MONTREAL _ Marijuana smoke wafted through the heart of Montreal’s downtown shopping district Wednesday as hundreds of people lined up to purchase legal cannabis for the first time at Quebec’s state-run shops.
Hugo Senecal, 39, emerged to cheers as he brandished a brown paper bag containing three different strains and a couple of pre-rolled joints, one of which he immediately lit up on the street.
He and his friend Corey Stone arrived at 3:45 a.m. and waited over six hours to become the first customers allowed into the discreet beige and green storefront on Montreal’s Ste-Catherine Street when the doors opened at 10 a.m.
“It’s actually the end of prohibition,” said Stone, 32.
“There’s no police officer around. Everyone is leaving us alone.”
Senecal said the staff was courteous and the price, about $136 for 20 grams, was slightly lower than what he would pay elsewhere.
He said he would not necessarily switch over from the medical provider he already uses, but he had wanted to be part of a “historic” moment.
“Worth the wait,” he said as smoke swirled around his head.
Sarah Cantin and Ahmed Bakr rolled in on bicycles, waving a red-and-white cannabis leaf flag that had been signed by several of their friends from as far away as Egypt, Dubai, and San Francisco.
After living overseas in countries where people are still jailed for smoking marijuana, Cantin said Wednesday was a shining moment for Canada.
“I’m proud of my government,” she said. “To come back to live in a place where they look to the future and don’t just see the negative parts (of cannabis smoking.)”
The downtown Montreal store was one of 12 that opened across the province on Wednesday, according to the subsidiary of the provincial liquor corporation that has exclusive rights over sales.
An online store was also up and running. Spokespeople for the cannabis corporation were not granting interviews Wednesday. They said a report on first-day sales would not be available until Thursday.
Large crowds were visible outside stores across the province.
In Quebec City, about 100 people braved the wind and the rain to check out the government’s supply.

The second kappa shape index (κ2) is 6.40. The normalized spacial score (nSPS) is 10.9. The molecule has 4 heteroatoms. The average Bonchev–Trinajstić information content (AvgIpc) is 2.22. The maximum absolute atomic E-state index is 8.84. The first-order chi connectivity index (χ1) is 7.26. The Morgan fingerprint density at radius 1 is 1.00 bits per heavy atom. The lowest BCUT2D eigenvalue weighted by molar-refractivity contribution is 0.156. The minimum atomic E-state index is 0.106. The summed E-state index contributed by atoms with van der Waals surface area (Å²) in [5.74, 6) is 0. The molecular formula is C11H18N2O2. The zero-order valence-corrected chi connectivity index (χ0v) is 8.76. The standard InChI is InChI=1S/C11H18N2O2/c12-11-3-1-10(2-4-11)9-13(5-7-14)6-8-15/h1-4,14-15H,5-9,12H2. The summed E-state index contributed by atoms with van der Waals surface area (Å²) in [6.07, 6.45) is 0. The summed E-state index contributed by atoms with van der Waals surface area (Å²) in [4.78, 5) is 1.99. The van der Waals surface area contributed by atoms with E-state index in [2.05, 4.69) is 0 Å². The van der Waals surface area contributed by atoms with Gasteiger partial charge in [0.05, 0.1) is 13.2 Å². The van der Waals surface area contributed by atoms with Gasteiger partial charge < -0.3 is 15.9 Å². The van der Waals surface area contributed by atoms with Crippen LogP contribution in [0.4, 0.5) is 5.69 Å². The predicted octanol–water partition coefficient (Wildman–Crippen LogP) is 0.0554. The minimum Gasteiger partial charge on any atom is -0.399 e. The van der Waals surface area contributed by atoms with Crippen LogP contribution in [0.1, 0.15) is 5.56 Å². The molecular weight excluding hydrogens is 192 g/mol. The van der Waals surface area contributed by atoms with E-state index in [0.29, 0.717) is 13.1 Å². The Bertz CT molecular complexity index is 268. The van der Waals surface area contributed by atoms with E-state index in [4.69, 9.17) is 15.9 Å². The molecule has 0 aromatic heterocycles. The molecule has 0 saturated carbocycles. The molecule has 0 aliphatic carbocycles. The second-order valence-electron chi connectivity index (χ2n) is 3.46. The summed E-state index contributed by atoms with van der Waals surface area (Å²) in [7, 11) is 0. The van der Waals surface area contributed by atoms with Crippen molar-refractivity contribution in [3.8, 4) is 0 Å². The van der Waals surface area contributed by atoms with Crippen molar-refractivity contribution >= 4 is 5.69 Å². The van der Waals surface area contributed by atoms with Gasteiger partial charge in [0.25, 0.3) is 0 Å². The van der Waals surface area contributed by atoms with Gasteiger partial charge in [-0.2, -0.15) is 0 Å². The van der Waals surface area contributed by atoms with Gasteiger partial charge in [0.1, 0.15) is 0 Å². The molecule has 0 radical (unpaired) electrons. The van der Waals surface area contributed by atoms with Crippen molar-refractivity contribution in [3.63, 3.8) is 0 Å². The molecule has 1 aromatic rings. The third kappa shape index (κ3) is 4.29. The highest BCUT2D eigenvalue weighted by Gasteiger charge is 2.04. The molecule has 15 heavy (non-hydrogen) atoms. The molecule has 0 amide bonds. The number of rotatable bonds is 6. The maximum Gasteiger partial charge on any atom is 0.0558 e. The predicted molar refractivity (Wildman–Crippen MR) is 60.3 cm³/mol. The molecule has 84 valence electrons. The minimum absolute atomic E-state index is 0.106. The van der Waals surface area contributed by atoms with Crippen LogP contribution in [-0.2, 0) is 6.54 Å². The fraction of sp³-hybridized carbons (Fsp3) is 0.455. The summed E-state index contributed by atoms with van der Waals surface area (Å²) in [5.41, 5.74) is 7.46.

“When you’ve been buying in secret for 50 years, and now it’s legal, it’s a big change,” 66-year-old Andre St-Gelais said.
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On Montreal’s St-Hubert Street, the customers who emerged from another of the city’s cannabis stores expressed satisfaction with the service and prices.
“The employees seem well trained and you can see they know what they’re talking about,” said Olivier Ferro, who bought an assortment of dried cannabis flowers, capsules and pre-rolled joints.
The upbeat celebrations outside the stores took place against the backdrop of cannabis laws that are among the strictest in the country.
Sales in Quebec are restricted to government-run stores, and private cultivation is not allowed, in contrast to many other provinces.
Many cities have chosen to ban smoking in all public places, and Quebec’s newly elected government has promised to raise the smoking age to 21 from 18.
Stone expressed hope that legalization would eventually dissipate the “huge stigma” that still surrounds cannabis smoking.
“You can see it in the people walking by,” he said outside the downtown Montreal outlet. “Some are smiling, but some are shaking their heads.”
The provincial cannabis corporation said it would be offering some 110 products, from containers of pre-rolled Tsunami brand joints to small vials of cannabis oil.
In a set-up closer to a pharmacy than a wine boutique, customers were asked to show their IDs before being led out of public view to select from the products kept behind a counter.
Quebec’s major labour unions, meanwhile, were battling it out in an effort to unionize cannabis employees on their first day on the job Wednesday.
Three unions had representatives on site at the Quebec stores, seeking signatures for union drives.
One union, the Quebec Federation of Labour-affiliated United Food and Commercial Workers Union, announced that stores in Montreal and Rimouski had already signed on with it to unionize.
The Canadian Union of Public Employees, also affiliated with the QFL, and the Confederation of National Trade Unions were also angling to sign up employees, who earn a starting wage of about $14 an hour.
Provincial and Montreal police Wednesday afternoon reported no problems, on the roads or elsewhere, related to the first day of legal cannabis sales.
— With files from Sidhartha Banerjee, Stephanie Marin and Caroline Plante